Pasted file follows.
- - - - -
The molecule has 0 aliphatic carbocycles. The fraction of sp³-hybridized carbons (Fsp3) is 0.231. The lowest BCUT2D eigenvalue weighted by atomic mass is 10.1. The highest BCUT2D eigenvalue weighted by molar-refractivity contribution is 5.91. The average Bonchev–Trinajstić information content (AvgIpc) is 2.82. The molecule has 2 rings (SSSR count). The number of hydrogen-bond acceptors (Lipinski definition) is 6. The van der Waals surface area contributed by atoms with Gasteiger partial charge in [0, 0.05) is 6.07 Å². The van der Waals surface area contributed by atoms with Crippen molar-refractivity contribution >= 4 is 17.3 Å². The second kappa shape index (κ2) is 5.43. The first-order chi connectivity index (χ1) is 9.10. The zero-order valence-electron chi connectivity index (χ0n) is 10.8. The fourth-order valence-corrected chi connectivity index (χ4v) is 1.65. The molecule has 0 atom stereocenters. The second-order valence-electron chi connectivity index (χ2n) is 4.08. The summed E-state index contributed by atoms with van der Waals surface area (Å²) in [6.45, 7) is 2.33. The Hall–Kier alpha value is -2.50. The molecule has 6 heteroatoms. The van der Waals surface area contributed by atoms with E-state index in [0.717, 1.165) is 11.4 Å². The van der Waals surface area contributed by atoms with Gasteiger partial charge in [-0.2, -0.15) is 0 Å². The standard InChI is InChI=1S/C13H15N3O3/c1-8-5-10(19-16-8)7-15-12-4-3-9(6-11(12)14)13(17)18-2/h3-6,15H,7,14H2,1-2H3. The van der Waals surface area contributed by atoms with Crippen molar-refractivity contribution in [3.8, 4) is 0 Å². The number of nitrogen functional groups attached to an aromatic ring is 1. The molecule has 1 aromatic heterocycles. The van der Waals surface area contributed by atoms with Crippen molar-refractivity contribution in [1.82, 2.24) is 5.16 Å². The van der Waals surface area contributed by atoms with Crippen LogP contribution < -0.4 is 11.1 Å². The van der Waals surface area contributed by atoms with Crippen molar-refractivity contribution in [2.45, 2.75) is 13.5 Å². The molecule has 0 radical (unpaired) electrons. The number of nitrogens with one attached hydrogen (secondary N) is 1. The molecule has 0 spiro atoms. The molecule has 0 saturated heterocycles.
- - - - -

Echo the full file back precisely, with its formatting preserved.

The molecule has 0 aliphatic carbocycles. The fraction of sp³-hybridized carbons (Fsp3) is 0.231. The lowest BCUT2D eigenvalue weighted by atomic mass is 10.1. The highest BCUT2D eigenvalue weighted by molar-refractivity contribution is 5.91. The average Bonchev–Trinajstić information content (AvgIpc) is 2.82. The molecule has 2 rings (SSSR count). The number of hydrogen-bond acceptors (Lipinski definition) is 6. The van der Waals surface area contributed by atoms with Gasteiger partial charge in [0, 0.05) is 6.07 Å². The van der Waals surface area contributed by atoms with Crippen molar-refractivity contribution >= 4 is 17.3 Å². The second kappa shape index (κ2) is 5.43. The first-order chi connectivity index (χ1) is 9.10. The zero-order valence-electron chi connectivity index (χ0n) is 10.8. The fourth-order valence-corrected chi connectivity index (χ4v) is 1.65. The molecule has 0 atom stereocenters. The second-order valence-electron chi connectivity index (χ2n) is 4.08. The summed E-state index contributed by atoms with van der Waals surface area (Å²) in [6.45, 7) is 2.33. The Hall–Kier alpha value is -2.50. The molecule has 6 heteroatoms. The van der Waals surface area contributed by atoms with E-state index in [0.717, 1.165) is 11.4 Å². The van der Waals surface area contributed by atoms with Gasteiger partial charge in [-0.2, -0.15) is 0 Å². The standard InChI is InChI=1S/C13H15N3O3/c1-8-5-10(19-16-8)7-15-12-4-3-9(6-11(12)14)13(17)18-2/h3-6,15H,7,14H2,1-2H3. The van der Waals surface area contributed by atoms with Crippen molar-refractivity contribution in [3.8, 4) is 0 Å². The number of nitrogen functional groups attached to an aromatic ring is 1. The molecule has 1 aromatic heterocycles. The van der Waals surface area contributed by atoms with Crippen molar-refractivity contribution in [1.82, 2.24) is 5.16 Å². The van der Waals surface area contributed by atoms with Crippen LogP contribution < -0.4 is 11.1 Å². The van der Waals surface area contributed by atoms with Crippen molar-refractivity contribution in [2.45, 2.75) is 13.5 Å². The molecule has 0 radical (unpaired) electrons. The number of nitrogens with one attached hydrogen (secondary N) is 1. The molecule has 0 spiro atoms. The molecule has 0 saturated heterocycles.